Hi guys, I've recently OC my asus p8v68v-pro/gen3 i5-2500k. It's currently sitting at 4700mhz, with temps idling at 40 degrees, and so far I've read the max temp at full load was 53 degrees (only after an hour of use). My voltage is set at 1.405 (as I started at 1.350 and move in increments of 5.) I've had to deal with freezing and a few BSODs up until now (with the new voltage setting), where it seems to be holding fairly well at the current voltage. I'm wondering if I should be concerned about these temperatures and voltage setting? Is 1.405 too high for 4700mhz on my mb?
My case is: COOLER MASTER HAF 912
Power supply is : Antec High Current Gamer Series HCG-750 750W ATX12V v2.3
System has 16 gigs of ram (windows 64bit)
Using a cool master Hyper 212
Case has 3 Intake fans (2 on the front, 1 big one on top) and 2 exhaust (side panel, rear panel).
*EDIT* System is stationary in a 68-75 degree environment.
I will say that the temps are just fine and are not high at all , however the volrage is another factor that you want to think about. The voltage setting over 1.38v will shorten the life of the cpu. As you can see by what your settings are that the cpu can defietly take the 1.405 and be stable and you can go higher still with the voltage and the cpu can handle it as well. But when it comes to the expected life span of the cpu it will be shortened with any voltage over 1.38v. How much will it be shortened by is anybodys guess since every cpu chip is just a bit different and some may take 1.39v to shorten it but there's no way to tell how much shorter the life span would be.
Your temps are certianly low enough to maybe work for you and not contribute to the damages , If it were me I might just keep things the way they are and take the chance that the cpu will last a fair amount of time.
Hi inzone, I appreciate your response. I acknowledge what you're telling me is basically it goes 50/50. This is true, as anyone who overclocks will need to accept that it is "anybodies" guess on the life expectancy of overclocked hardware.
I decided to get cracking on google to see what I could find on voltages for the i5-2500k and overclocks at 4700mhz +. I discovered that it is typically average to be setting voltages around 1.38-1.39 for a 4700mhz overclock. 1.4v+ (usually 1.42,1.43) are used for a 4800mhz overclock. This is of course only assuming the user has adequate cooling/airflow for their system, and can maintain their system in a steady air cooled environment.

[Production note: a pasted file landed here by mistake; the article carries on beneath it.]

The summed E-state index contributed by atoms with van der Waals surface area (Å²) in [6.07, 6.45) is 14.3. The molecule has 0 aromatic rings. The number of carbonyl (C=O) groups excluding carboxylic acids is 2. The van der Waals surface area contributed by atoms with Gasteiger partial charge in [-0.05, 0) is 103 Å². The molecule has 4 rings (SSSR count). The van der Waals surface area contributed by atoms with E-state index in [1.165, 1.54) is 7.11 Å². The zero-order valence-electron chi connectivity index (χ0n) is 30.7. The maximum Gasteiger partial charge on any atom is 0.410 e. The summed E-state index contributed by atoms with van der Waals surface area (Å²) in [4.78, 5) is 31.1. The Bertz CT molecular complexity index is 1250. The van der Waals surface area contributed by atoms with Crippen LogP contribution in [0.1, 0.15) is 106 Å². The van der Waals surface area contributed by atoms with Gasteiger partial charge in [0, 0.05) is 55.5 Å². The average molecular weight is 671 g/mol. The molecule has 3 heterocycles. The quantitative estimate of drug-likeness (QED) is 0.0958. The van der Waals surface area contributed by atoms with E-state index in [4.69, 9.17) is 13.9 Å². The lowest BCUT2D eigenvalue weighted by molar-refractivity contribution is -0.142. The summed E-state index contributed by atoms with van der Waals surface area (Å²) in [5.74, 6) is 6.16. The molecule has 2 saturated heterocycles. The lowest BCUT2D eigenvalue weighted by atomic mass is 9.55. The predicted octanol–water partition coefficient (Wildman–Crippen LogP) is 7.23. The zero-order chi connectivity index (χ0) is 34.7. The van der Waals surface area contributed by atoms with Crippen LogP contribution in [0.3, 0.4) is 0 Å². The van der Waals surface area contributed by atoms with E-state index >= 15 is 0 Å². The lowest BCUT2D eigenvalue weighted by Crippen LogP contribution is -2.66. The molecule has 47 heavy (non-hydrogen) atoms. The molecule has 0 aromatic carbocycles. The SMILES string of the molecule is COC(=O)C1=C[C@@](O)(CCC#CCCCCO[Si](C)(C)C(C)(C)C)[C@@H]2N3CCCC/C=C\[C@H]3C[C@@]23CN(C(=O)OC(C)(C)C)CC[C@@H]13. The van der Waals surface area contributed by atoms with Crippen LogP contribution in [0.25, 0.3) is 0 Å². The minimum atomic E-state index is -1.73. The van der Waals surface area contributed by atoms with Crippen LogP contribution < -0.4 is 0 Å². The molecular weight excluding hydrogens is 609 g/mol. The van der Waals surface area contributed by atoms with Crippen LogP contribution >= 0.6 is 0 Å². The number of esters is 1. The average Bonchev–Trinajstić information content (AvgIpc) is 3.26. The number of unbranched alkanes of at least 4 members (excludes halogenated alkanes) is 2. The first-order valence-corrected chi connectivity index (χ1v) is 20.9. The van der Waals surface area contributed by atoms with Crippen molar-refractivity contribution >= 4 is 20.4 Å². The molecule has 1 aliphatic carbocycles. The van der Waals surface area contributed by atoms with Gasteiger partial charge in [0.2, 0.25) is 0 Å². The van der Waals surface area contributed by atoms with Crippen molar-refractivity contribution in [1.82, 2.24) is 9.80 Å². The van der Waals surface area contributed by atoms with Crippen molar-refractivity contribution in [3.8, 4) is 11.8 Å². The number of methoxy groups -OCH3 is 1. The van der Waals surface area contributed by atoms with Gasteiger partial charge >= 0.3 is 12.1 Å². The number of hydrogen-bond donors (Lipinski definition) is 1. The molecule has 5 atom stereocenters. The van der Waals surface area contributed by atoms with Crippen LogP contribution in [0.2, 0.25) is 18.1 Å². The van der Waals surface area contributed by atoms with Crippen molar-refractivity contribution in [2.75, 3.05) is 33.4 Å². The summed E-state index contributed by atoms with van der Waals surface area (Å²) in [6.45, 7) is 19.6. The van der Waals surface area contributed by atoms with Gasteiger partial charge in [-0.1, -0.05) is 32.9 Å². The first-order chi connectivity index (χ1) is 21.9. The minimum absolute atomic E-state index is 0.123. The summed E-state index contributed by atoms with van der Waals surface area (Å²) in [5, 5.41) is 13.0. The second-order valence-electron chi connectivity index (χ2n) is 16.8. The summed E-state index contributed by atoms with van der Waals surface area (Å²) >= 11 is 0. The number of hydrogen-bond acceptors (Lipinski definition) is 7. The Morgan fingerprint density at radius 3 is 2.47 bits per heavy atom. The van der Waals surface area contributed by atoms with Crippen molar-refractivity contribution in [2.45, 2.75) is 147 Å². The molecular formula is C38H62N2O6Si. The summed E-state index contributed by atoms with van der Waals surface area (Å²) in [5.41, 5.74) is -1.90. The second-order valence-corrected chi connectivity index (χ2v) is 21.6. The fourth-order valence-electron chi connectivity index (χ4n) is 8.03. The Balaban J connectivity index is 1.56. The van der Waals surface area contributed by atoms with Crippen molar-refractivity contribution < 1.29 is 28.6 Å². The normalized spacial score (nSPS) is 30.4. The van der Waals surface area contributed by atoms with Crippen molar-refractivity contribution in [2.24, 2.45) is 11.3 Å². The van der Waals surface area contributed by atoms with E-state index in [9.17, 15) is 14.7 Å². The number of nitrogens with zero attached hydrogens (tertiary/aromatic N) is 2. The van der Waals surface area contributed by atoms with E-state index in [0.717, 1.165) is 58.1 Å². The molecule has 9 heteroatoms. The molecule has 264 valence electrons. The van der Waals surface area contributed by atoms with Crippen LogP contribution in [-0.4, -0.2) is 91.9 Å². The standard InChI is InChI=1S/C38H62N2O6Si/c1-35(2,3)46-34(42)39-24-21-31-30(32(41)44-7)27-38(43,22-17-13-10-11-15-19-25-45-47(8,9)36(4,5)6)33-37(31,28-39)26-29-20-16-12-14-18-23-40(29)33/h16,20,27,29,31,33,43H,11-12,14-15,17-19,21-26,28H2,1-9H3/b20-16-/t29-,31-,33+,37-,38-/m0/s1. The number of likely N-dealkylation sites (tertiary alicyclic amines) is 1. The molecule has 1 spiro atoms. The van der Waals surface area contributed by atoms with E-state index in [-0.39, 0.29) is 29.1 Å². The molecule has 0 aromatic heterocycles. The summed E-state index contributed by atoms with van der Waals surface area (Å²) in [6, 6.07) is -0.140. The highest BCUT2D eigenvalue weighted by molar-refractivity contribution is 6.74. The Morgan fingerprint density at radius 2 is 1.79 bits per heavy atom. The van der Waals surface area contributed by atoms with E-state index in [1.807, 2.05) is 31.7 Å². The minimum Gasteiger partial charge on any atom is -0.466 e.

Lastly, I read that if temperatures go past 70c, that the voltages and overclock are something to be concerned about, and should be reverted to safer measurements.
As of writing this post, my system had been running the 1.405v for nearly 6 hours without a single problem, and stable temperatures (idling at 40c, with a max of 55c for gaming). I have thus updated my bios (found a update) and changed the voltage down to 1.39v at 4700mhz. So far everything is running fine, and my temperatures have dropped (no surprise) leaving my system at a comfortable 36c idle.
Nice! Like I said before the 2500k can and will work great with higher voltages and higher overclocks and because of sufficient cooling will be normal running and stable and that's what ends up fooling most people . They think that because the cpu is running so great at these high overclocks and voltages that they are all set , while lurking below the surface is the life shortening voltage of 1.4 , 1.5 and so on.
I have seen in these forums people saying how great thier system is running at 4.9 ghz and 1.5 voltage and everything is just great , the best cpu ever.
I think that you will be very happy with reducing the voltage to 1.39 and preserving the life expectancy of your cpu.
Since the time I posted, I've raised my voltage to 1.41v and am now running 4800mhz with max load temperatures not passing 58c. I have read alot of forum posts regarding this common voltage for this type of OC on this particular CPU, and the general consensus (granted the system is operating within the previously mentioned parameters) is that it is not close to the "shortening" life expectancy more so than any other stable overclock, but oddly enough quite a few people seem to stress this to be very dangerous.
If the temperatures are right, and the system is stable, it will not be any more different than any other OC running stable. OK, sure it may work harder than some overclocks, but the life expectancy rate will not be "far more" different than some would like to believe. In my opinion, if operating in the given specifications & proper monitoring/regular maintenance and de-dusting of computer components, there is not much risk involved. With the right circumstances (IE: right environmental controls, as well as adequate internal cooling) these voltages and the particular OC settings are not going to be a significant decrease on overall life expectancy (at least for my particular build). By the time the hardware fails (at these current settings/rate) I would/will be using a new computer!
Anyways, I'm pleased with coming here (as usual) because it allows me to refine my thinking and explore alternate possibilities. Thanks Tomshardware Forum, the internet is that much better of a place because of you.